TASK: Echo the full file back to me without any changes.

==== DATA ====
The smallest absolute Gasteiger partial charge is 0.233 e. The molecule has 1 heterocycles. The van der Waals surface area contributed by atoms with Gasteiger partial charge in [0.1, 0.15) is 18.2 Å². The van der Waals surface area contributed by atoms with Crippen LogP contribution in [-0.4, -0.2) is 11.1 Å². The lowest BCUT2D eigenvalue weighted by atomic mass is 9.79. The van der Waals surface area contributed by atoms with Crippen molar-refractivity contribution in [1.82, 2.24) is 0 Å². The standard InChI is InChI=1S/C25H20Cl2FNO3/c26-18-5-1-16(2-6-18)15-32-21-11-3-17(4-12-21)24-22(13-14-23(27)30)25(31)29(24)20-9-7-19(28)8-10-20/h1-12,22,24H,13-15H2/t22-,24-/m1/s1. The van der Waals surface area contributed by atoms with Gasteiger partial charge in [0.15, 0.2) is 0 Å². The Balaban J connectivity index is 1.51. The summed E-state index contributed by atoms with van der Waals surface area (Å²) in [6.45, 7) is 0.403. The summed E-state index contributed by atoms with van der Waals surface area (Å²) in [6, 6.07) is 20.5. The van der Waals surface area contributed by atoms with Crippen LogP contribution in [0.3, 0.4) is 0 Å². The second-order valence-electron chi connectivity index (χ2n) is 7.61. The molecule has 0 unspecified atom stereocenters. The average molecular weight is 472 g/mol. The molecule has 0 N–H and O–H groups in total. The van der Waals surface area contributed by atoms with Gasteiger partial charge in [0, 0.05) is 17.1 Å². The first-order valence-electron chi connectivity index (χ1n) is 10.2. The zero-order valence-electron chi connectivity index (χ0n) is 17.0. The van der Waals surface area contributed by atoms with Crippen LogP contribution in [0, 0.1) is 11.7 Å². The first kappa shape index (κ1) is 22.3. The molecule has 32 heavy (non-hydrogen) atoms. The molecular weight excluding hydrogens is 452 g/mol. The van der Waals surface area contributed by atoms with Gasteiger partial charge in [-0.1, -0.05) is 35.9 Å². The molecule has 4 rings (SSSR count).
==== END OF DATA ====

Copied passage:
The smallest absolute Gasteiger partial charge is 0.233 e. The molecule has 1 heterocycles. The van der Waals surface area contributed by atoms with Gasteiger partial charge in [0.1, 0.15) is 18.2 Å². The van der Waals surface area contributed by atoms with Crippen LogP contribution in [-0.4, -0.2) is 11.1 Å². The lowest BCUT2D eigenvalue weighted by atomic mass is 9.79. The van der Waals surface area contributed by atoms with Crippen molar-refractivity contribution in [1.82, 2.24) is 0 Å². The standard InChI is InChI=1S/C25H20Cl2FNO3/c26-18-5-1-16(2-6-18)15-32-21-11-3-17(4-12-21)24-22(13-14-23(27)30)25(31)29(24)20-9-7-19(28)8-10-20/h1-12,22,24H,13-15H2/t22-,24-/m1/s1. The van der Waals surface area contributed by atoms with Gasteiger partial charge in [0.15, 0.2) is 0 Å². The Balaban J connectivity index is 1.51. The summed E-state index contributed by atoms with van der Waals surface area (Å²) in [6.45, 7) is 0.403. The summed E-state index contributed by atoms with van der Waals surface area (Å²) in [6, 6.07) is 20.5. The van der Waals surface area contributed by atoms with Crippen LogP contribution in [0.3, 0.4) is 0 Å². The second-order valence-electron chi connectivity index (χ2n) is 7.61. The molecule has 0 unspecified atom stereocenters. The average molecular weight is 472 g/mol. The molecule has 0 N–H and O–H groups in total. The van der Waals surface area contributed by atoms with Gasteiger partial charge in [0, 0.05) is 17.1 Å². The first-order valence-electron chi connectivity index (χ1n) is 10.2. The zero-order valence-electron chi connectivity index (χ0n) is 17.0. The van der Waals surface area contributed by atoms with Crippen LogP contribution in [0, 0.1) is 11.7 Å². The first kappa shape index (κ1) is 22.3. The molecule has 32 heavy (non-hydrogen) atoms. The molecular weight excluding hydrogens is 452 g/mol. The van der Waals surface area contributed by atoms with Gasteiger partial charge in [-0.1, -0.05) is 35.9 Å². The molecule has 4 rings (SSSR count).